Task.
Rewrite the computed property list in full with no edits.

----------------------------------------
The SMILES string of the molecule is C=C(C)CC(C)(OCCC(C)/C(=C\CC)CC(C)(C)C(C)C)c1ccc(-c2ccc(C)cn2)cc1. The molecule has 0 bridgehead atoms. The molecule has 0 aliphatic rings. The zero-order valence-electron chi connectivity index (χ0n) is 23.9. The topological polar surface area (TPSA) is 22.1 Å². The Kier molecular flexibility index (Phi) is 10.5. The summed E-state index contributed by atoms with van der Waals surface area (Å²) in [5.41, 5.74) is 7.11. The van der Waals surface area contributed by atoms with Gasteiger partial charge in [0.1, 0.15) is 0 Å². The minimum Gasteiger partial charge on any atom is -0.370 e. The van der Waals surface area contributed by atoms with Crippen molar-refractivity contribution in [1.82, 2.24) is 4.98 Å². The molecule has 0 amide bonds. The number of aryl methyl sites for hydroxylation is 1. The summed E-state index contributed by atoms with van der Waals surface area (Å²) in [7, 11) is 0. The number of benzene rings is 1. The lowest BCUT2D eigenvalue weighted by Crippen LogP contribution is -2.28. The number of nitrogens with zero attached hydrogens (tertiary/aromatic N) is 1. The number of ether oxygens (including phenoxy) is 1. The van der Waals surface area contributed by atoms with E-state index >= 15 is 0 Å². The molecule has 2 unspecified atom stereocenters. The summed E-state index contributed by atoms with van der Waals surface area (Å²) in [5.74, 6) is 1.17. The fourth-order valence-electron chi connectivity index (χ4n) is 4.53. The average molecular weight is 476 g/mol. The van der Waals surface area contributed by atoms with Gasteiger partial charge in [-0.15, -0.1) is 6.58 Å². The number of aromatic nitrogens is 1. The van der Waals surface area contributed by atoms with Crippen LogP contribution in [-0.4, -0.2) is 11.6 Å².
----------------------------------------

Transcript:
The SMILES string of the molecule is C=C(C)CC(C)(OCCC(C)/C(=C\CC)CC(C)(C)C(C)C)c1ccc(-c2ccc(C)cn2)cc1. The molecule has 0 bridgehead atoms. The molecule has 0 aliphatic rings. The zero-order valence-electron chi connectivity index (χ0n) is 23.9. The topological polar surface area (TPSA) is 22.1 Å². The Kier molecular flexibility index (Phi) is 10.5. The summed E-state index contributed by atoms with van der Waals surface area (Å²) in [5.41, 5.74) is 7.11. The van der Waals surface area contributed by atoms with Gasteiger partial charge in [0.1, 0.15) is 0 Å². The minimum Gasteiger partial charge on any atom is -0.370 e. The van der Waals surface area contributed by atoms with Crippen molar-refractivity contribution in [1.82, 2.24) is 4.98 Å². The molecule has 0 amide bonds. The number of aryl methyl sites for hydroxylation is 1. The summed E-state index contributed by atoms with van der Waals surface area (Å²) in [7, 11) is 0. The number of benzene rings is 1. The lowest BCUT2D eigenvalue weighted by Crippen LogP contribution is -2.28. The number of nitrogens with zero attached hydrogens (tertiary/aromatic N) is 1. The number of ether oxygens (including phenoxy) is 1. The van der Waals surface area contributed by atoms with E-state index >= 15 is 0 Å². The molecule has 2 unspecified atom stereocenters. The summed E-state index contributed by atoms with van der Waals surface area (Å²) in [5.74, 6) is 1.17. The fourth-order valence-electron chi connectivity index (χ4n) is 4.53. The average molecular weight is 476 g/mol. The van der Waals surface area contributed by atoms with Gasteiger partial charge in [-0.15, -0.1) is 6.58 Å². The number of aromatic nitrogens is 1. The van der Waals surface area contributed by atoms with Crippen LogP contribution in [-0.4, -0.2) is 11.6 Å².